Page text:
We Remember with Reverence and Love: American Jews and the Myth of Silence after the Holocaust, 1945-1962
Winner of the 2009 National Jewish Book Award in American Jewish Studies
Recipient of the 2010 Guggenheim Fellowship in Humanities-Intellectual & Cultural History
It has become an accepted truth: after World War II, American Jews chose to be silent about the mass murder of millions of their European brothers and sisters at the hands of the Nazis.
In this compelling work, Hasia R. Diner shows the assumption of silence to be categorically false. Uncovering a rich and incredibly varied trove of remembrances—in song, literature, liturgy, public display, political activism, and hundreds of other forms—We Remember with Reverence and Love shows that publicly memorializing those who died in the Holocaust arose from a deep and powerful element of Jewish life in postwar America. Not only does she marshal enough evidence to dismantle the idea of American Jewish “forgetfulness,” she brings to life the moving and manifold ways that this widely diverse group paid tribute to the tragedy.
Diner also offers a compelling new perspective on the 1960s and its potent legacy, by revealing how our typical understanding of the postwar years emerged from the cauldron of cultural divisions and campus battles a generation later. The student activists and “new Jews” of the 1960s who, in rebelling against the American Jewish world they had grown up in “a world of remarkable affluence and broadening cultural possibilities” created a flawed portrait of what their parents had, or rather, had not, done in the postwar years. This distorted legacy has been transformed by two generations of scholars, writers, rabbis, and Jewish community leaders into a taken-for-granted truth.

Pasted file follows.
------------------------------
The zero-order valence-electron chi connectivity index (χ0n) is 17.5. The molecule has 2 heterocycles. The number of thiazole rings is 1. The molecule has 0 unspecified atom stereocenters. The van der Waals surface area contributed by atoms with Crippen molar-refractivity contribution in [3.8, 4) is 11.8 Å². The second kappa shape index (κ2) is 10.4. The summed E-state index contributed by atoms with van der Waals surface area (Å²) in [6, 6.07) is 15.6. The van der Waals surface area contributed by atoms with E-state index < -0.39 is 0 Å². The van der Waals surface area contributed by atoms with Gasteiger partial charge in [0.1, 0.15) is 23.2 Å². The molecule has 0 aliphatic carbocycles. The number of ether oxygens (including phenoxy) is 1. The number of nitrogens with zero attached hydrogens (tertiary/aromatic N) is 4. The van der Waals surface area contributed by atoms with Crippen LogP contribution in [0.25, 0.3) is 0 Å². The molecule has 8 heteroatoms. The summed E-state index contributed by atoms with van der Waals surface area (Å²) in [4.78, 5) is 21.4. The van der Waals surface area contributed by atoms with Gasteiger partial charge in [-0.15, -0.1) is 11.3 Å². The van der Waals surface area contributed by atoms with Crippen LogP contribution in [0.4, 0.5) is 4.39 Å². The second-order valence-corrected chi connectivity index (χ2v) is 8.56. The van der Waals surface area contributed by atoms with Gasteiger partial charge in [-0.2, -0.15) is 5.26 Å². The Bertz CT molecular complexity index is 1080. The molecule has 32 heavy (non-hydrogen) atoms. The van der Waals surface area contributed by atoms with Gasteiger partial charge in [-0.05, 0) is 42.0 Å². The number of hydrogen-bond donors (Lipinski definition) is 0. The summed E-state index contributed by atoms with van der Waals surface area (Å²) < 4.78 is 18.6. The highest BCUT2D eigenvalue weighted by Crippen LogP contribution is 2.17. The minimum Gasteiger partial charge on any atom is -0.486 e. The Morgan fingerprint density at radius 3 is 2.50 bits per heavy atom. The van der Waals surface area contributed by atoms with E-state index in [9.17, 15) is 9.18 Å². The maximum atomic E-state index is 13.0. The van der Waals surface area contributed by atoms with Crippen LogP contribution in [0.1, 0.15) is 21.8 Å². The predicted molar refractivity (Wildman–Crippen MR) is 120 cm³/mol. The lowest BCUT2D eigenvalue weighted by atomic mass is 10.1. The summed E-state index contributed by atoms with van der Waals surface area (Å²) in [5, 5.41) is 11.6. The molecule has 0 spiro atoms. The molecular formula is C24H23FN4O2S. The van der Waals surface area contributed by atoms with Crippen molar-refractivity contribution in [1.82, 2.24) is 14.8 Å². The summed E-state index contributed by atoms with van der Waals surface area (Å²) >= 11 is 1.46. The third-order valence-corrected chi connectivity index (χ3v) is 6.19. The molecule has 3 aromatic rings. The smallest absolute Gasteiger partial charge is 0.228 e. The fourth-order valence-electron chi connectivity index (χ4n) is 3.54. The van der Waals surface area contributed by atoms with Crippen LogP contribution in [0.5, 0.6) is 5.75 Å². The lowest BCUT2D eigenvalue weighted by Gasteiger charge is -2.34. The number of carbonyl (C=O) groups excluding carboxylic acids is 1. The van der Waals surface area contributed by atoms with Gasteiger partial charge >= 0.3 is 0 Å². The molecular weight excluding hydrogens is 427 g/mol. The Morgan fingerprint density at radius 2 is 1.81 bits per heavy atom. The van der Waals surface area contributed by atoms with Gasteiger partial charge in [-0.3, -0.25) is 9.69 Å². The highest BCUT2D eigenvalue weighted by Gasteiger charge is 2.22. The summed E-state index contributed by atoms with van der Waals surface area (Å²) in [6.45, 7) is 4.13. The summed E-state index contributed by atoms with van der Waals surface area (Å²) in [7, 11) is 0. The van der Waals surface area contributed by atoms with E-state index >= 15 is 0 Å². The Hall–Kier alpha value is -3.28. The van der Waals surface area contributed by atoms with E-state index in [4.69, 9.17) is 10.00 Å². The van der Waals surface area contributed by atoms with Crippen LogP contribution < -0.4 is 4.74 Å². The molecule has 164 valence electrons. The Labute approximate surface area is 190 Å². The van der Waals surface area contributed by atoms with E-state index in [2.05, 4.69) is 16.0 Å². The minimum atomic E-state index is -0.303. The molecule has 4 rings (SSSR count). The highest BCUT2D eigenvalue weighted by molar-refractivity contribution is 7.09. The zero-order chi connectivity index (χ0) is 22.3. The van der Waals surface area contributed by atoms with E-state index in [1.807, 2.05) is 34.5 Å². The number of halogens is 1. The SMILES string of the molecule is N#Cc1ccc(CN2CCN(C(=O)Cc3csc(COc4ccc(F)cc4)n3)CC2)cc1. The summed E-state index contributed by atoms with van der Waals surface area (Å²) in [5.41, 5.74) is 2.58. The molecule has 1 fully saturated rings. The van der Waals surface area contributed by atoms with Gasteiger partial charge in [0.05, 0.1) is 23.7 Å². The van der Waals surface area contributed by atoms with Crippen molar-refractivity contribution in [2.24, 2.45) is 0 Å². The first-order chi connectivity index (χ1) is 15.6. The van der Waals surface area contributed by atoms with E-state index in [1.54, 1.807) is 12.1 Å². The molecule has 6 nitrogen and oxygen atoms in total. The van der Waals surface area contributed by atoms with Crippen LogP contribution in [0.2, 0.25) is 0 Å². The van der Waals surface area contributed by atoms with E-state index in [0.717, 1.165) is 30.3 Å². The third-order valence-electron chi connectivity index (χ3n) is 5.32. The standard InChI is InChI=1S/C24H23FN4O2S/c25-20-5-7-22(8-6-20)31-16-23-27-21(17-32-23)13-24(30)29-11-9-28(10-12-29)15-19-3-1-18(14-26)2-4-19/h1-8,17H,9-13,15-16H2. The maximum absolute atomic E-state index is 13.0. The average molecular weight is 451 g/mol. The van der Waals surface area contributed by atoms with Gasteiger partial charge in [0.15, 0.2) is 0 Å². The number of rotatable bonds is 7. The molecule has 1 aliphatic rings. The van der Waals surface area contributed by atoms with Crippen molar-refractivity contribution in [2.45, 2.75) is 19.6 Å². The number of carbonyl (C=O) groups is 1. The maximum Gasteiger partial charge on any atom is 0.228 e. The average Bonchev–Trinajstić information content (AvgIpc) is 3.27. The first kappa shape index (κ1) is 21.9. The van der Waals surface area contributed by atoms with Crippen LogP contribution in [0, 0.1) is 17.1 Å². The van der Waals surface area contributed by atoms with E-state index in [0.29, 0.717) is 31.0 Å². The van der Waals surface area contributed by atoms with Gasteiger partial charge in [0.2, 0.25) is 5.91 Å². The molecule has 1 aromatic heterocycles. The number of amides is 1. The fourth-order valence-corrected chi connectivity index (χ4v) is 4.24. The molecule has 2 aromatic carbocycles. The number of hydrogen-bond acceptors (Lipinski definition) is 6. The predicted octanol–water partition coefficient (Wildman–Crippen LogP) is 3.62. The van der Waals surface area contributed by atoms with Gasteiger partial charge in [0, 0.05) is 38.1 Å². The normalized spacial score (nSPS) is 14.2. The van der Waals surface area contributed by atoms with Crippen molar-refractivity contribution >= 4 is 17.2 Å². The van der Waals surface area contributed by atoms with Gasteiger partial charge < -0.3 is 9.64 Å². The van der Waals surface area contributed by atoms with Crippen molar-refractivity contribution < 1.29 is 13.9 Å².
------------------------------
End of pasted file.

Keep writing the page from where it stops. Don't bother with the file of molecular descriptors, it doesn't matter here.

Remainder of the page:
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We remember with reverence and love: American Jews and the myth of silence after the Holocaust, 1945-1962User Review - Not Available - Book Verdict
Diner (director, Goldstein-Goren Ctr. for American Jewish History, NYU; The Jews of the United States, 1645-2000) refutes the conventional wisdom that the American Jewish community ignored, or ... Read full review
It helped me on one of my papers that involed people who denied the Holocaust as well as the people who do know that the Holocaust did happen. It was the first two sentences of the preface that stryck my eye as something that should be quoted. I am willing on buying the book to actualy read it as well as look back on the google version in the future.